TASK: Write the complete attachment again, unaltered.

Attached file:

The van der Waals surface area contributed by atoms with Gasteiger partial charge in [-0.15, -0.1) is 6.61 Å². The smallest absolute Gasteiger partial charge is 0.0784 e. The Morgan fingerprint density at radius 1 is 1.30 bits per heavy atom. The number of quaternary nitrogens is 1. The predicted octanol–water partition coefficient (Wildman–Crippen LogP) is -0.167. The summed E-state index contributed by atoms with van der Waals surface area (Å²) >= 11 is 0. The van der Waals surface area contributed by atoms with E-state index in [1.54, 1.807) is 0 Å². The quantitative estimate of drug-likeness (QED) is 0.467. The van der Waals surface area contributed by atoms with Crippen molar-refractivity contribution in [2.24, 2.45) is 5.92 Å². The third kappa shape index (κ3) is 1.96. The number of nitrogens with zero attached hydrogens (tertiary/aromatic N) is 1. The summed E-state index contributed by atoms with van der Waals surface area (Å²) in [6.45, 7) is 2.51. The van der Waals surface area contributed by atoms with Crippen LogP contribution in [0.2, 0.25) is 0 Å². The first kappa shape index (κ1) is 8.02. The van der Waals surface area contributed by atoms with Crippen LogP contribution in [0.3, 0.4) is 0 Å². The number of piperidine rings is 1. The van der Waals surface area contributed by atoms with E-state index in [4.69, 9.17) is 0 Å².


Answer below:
The van der Waals surface area contributed by atoms with Gasteiger partial charge in [-0.15, -0.1) is 6.61 Å². The smallest absolute Gasteiger partial charge is 0.0784 e. The Morgan fingerprint density at radius 1 is 1.30 bits per heavy atom. The number of quaternary nitrogens is 1. The predicted octanol–water partition coefficient (Wildman–Crippen LogP) is -0.167. The summed E-state index contributed by atoms with van der Waals surface area (Å²) >= 11 is 0. The van der Waals surface area contributed by atoms with E-state index in [1.54, 1.807) is 0 Å². The quantitative estimate of drug-likeness (QED) is 0.467. The van der Waals surface area contributed by atoms with Crippen molar-refractivity contribution in [2.24, 2.45) is 5.92 Å². The third kappa shape index (κ3) is 1.96. The number of nitrogens with zero attached hydrogens (tertiary/aromatic N) is 1. The summed E-state index contributed by atoms with van der Waals surface area (Å²) in [6.45, 7) is 2.51. The van der Waals surface area contributed by atoms with Crippen LogP contribution in [0.2, 0.25) is 0 Å². The first kappa shape index (κ1) is 8.02. The van der Waals surface area contributed by atoms with Crippen LogP contribution in [0.3, 0.4) is 0 Å². The number of piperidine rings is 1. The van der Waals surface area contributed by atoms with E-state index in [4.69, 9.17) is 0 Å².